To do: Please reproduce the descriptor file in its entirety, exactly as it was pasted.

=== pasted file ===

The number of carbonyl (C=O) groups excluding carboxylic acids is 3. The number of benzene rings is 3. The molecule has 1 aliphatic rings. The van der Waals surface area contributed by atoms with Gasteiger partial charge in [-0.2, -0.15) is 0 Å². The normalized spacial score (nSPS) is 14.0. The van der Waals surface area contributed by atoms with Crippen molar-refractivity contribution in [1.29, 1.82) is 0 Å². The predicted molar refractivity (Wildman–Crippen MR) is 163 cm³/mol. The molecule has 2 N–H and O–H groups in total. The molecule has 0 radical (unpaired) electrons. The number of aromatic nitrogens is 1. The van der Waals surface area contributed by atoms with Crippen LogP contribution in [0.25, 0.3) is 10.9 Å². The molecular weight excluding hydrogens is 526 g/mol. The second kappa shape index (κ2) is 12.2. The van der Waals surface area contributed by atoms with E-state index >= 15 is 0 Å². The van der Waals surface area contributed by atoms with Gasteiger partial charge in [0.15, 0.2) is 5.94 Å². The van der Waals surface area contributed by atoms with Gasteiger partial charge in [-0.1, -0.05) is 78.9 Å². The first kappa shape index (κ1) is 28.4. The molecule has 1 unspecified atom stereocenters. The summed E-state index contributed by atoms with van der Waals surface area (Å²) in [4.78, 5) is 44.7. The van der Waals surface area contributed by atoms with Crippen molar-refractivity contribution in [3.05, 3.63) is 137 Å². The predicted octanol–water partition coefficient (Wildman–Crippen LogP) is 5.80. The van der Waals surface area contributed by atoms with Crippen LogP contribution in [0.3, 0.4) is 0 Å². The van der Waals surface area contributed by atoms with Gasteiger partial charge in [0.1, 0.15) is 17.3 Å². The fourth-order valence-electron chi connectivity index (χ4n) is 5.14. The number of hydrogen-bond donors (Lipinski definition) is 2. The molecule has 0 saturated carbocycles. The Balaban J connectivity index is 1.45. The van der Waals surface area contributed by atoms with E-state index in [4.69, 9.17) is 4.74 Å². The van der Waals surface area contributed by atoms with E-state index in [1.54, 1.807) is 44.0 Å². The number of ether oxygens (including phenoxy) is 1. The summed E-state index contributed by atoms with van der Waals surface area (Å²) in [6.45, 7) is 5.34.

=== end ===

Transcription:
The number of carbonyl (C=O) groups excluding carboxylic acids is 3. The number of benzene rings is 3. The molecule has 1 aliphatic rings. The van der Waals surface area contributed by atoms with Gasteiger partial charge in [-0.2, -0.15) is 0 Å². The normalized spacial score (nSPS) is 14.0. The van der Waals surface area contributed by atoms with Crippen molar-refractivity contribution in [1.29, 1.82) is 0 Å². The predicted molar refractivity (Wildman–Crippen MR) is 163 cm³/mol. The molecule has 2 N–H and O–H groups in total. The molecule has 0 radical (unpaired) electrons. The number of aromatic nitrogens is 1. The van der Waals surface area contributed by atoms with Crippen LogP contribution in [0.25, 0.3) is 10.9 Å². The molecular weight excluding hydrogens is 526 g/mol. The second kappa shape index (κ2) is 12.2. The van der Waals surface area contributed by atoms with E-state index >= 15 is 0 Å². The van der Waals surface area contributed by atoms with Gasteiger partial charge in [0.15, 0.2) is 5.94 Å². The van der Waals surface area contributed by atoms with Gasteiger partial charge in [-0.1, -0.05) is 78.9 Å². The first kappa shape index (κ1) is 28.4. The molecule has 1 unspecified atom stereocenters. The summed E-state index contributed by atoms with van der Waals surface area (Å²) in [4.78, 5) is 44.7. The van der Waals surface area contributed by atoms with Crippen molar-refractivity contribution in [3.05, 3.63) is 137 Å². The predicted octanol–water partition coefficient (Wildman–Crippen LogP) is 5.80. The van der Waals surface area contributed by atoms with Crippen LogP contribution in [0.3, 0.4) is 0 Å². The van der Waals surface area contributed by atoms with Gasteiger partial charge in [0.1, 0.15) is 17.3 Å². The fourth-order valence-electron chi connectivity index (χ4n) is 5.14. The number of hydrogen-bond donors (Lipinski definition) is 2. The molecule has 0 saturated carbocycles. The Balaban J connectivity index is 1.45. The van der Waals surface area contributed by atoms with E-state index in [4.69, 9.17) is 4.74 Å². The van der Waals surface area contributed by atoms with E-state index in [1.54, 1.807) is 44.0 Å². The number of ether oxygens (including phenoxy) is 1. The summed E-state index contributed by atoms with van der Waals surface area (Å²) in [6.45, 7) is 5.34.